Realignment in NHL creates chaos beyond tumult in other leagues

by | CBSSports.com National Columnist
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Playing in the MTS Centre in Winnipeg, the Jets remain in the Eastern Conference. (Getty Images)  
Playing in the MTS Centre in Winnipeg, the Jets remain in the Eastern Conference. (Getty Images)  

The National Hockey League gets liquored up every now and then and decides its problems are solved by geography and its solutions are found in new geography.

And then it gets everyone else liquored up so as to anger people trying to figure out how Toronto can play 82 home games and nobody ever has to play the New York Islanders.

Thus their 24th realignment since expanding from six to 12 teams in 1967 worked brilliantly. For a day. Lots of people talked about it, laughed when they saw the only thing the league did was bring back an old format and shift around a bunch of teams to assure a lot of owners would be mildly irritated, and then waited for realignment No. 25 in two years.

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This is the league that once thought Toronto, Boston, Buffalo and Oakland were as snug a fit as Detroit, Montreal, Pittsburgh, Washington and Los Angeles -- at the same time, there was also a franchise in Vancouver. It either never occurred to them to adjoin the three Pacific Time Zone teams, or it was inconvenient for someone with more leverage with the commissioner's office.

Thus, you can see that blowing their noses on the map comes easily to our heroes.

The NHL has actually managed in the 44 years since they first doubled in size to keep an alignment in place for nearly a decade -- twice. That means they spent the entire '70s and '90s changing their look and formation every year or so, and it's an odd-numbered decade again, so in two years anything is likely. And laughable, too.

We are in the Golden Age of Realignment. College sports is essentially a mansion with beads for doors -- schools go in and out from room to room like sailors playing Find That Trollop. Baseball just tossed Houston into the American League West either to do Nolan Ryan a solid or to teach new Astros owner Jim Crane a lesson in clout. The NFL is just waiting for someone to win the Anywhere-to-Los-Angeles rally.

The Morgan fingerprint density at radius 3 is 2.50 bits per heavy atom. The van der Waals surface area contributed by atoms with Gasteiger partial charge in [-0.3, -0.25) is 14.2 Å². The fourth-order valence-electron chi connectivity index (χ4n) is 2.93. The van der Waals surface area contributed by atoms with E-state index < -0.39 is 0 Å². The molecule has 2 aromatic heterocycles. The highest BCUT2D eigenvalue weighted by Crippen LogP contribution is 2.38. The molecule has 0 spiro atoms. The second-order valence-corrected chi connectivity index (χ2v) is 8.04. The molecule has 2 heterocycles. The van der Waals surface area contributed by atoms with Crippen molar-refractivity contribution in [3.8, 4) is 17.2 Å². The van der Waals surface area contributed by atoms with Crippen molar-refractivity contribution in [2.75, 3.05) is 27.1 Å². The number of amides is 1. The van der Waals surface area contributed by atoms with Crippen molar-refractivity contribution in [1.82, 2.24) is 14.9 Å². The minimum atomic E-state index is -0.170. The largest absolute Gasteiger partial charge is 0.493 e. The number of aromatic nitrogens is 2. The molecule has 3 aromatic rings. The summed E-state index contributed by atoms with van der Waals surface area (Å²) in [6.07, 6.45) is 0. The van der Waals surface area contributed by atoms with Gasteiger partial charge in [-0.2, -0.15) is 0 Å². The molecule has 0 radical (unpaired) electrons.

But only the NHL can throw so many teams into a Rand McNally Cuisinart and come out with the kind of guaranteed chaos that requires another trip to Pebble Beach next year to figure out what to do when Phoenix turns Canadian.

Put another way, if the Board of Governors met in Saskatoon or Iqaluit, they'd do realignment so seamlessly there would never be need to meet again.

At least in Saskatoon or Iqaluit.

But if you're going to bill your company for a trip to Clint Eastwood's restaurant or fit in a quick 18 on one of the planet's most famous golf courses, fixing your sport's divisional alignment to please everyone is less important than busting open that complimentary jeroboam of pinot whatsiscat.

In short, the BOG gathered in California to throw slips of paper in the air and come up with a new set of groupings that will require a trip to California in the not too distant future.

So they're actually tinkerers with a purpose -- and that purpose is to take care of their traveling jones. Had they thought about this a bit more, they might have taken the San Jose Sharks and moved them to Carmel just so they'd have an excuse to visit even more often.

What they did this time was turn the clock back to 1973, only with twice the membership. That time, they expanded to Long Island and Vancouver, and promptly put both teams in the Eastern Conference.

For this they needed months? Of course not. A blindfolded monkey could do that with half a snootful. In fact, the owners decided on that one over a two-beer limit, then spent the rest of the time arguing about whose turn it was to pick up the $85 bill.

These guys needed months of arm-twisting, a cross-country flight, a meeting in a resort, and then agreed to deny the existence of either east or west. They could have drawn four lines across the continent and just gone top to bottom and never gotten out of their pajamas.

But planned obsolescence is an art, too. Finding a way to put Winnipeg in a conference without any other Canadian teams takes some serious skill. And we know what kind of skill it is:

"Uhh, put this set of crystal steins from The Good, the Bad And the Ugly on the company tab. Oh, and see if you can get realignment on the agenda for next year. I'm looking for another summer home."

Ray Ratto is a columnist for Comcast SportsNet Bay Area.com.

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